Then the winds struck again and I was down to an average of just 7mph as I battled for hours into a block head wind. I had started riding at 02:00 this morning with the aim of pushing through to the finish in Istanbul in 1 x 250mile day. That was not going to happen now. After having had a bizarre conversation with some taxi drivers, no shared language, they directed me to a small hotel about 10km further down the road. I found it, jumped over the roadside barriers with my bike and checked in. I was tired, so tired that when they refused to let me take my bike into my room and instead offered a shed as an alternative storage option I agreed even though the key to the locked door was hung directly above the lock all night. Friends later asked if I took the key with me after stashing my bike, of course that thought never crossed my mind, it was a locked door as far as I was concerned and that was good enough.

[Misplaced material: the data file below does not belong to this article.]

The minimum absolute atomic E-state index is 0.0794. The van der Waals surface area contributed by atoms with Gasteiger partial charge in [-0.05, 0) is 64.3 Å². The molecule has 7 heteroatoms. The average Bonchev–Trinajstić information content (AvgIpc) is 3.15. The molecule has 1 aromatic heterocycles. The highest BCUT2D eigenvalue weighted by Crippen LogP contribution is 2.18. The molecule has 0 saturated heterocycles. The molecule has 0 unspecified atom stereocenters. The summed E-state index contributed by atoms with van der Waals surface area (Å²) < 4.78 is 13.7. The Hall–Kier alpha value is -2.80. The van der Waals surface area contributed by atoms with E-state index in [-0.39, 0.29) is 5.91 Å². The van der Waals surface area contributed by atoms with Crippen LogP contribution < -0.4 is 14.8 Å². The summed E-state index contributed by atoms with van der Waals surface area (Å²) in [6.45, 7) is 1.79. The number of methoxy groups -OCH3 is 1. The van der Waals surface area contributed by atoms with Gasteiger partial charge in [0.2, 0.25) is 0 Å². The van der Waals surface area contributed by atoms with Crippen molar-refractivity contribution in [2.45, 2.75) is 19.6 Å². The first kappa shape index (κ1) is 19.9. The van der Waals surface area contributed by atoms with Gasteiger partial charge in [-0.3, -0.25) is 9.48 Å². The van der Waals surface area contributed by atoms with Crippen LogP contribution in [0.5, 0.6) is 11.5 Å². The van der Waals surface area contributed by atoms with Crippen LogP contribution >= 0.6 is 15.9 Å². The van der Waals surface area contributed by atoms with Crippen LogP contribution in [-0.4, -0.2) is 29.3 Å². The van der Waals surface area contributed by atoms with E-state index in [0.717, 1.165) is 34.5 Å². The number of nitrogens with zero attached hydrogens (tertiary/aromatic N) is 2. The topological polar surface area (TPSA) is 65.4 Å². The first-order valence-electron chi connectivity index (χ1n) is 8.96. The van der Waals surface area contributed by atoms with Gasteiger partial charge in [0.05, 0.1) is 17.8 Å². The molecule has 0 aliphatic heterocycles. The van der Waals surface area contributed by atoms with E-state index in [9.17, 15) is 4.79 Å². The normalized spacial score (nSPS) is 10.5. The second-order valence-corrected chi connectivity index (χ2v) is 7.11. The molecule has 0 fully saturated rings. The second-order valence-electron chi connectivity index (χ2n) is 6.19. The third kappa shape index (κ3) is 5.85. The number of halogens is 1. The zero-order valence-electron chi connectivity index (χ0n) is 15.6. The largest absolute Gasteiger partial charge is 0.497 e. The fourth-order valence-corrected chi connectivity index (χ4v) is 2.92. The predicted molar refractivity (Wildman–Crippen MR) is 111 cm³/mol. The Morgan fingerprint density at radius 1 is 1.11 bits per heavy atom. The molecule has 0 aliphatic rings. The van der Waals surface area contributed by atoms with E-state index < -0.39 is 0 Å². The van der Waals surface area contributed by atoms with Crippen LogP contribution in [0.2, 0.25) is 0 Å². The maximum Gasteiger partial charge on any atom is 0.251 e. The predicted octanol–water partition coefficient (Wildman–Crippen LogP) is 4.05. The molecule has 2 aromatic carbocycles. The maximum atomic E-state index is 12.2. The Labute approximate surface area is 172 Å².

Day 17: Last night was so cold I slept in all of my clothes including my coat. I couldn’t work out how to turn off the air con despite standing on a chair to reach the controls. On waking I noticed the remote control was on the table next to my bed, so tired! Just 100miles to go today, a short one. The wind is still with us so it’s a battle to the Greek/Turkish border where I bump in to Olly who unfortunately due to a bad knee injury has decided he can’t continue, he promises to buy me a beer in Istanbul and I head off up the motorway alone. Cycling at the side of the motorway is not too bad the lane is wide but the road goes on as far as the eye can see and it’s an undulating road, the last thing I need right now. I always struggle with the last stage of any race, be it the last 5 miles of a 100 mile sportive or the last few hours of a multi day event, I am not sure why that is perhaps because I am tired or just maybe because I don’t want the experience to end? I soon came upon major roadworks and spent the next few hours alternating between shouting at the huge lorries who unable to pass me sit behind me pressing their horns and standing at the side of the road in tears because this day might just have beaten me. At such low moments I was acutely aware that no-one was going to come and rescue me so my only option was to keep pressing on the pedals after all each revolution takes me closer to Istanbul and that beer.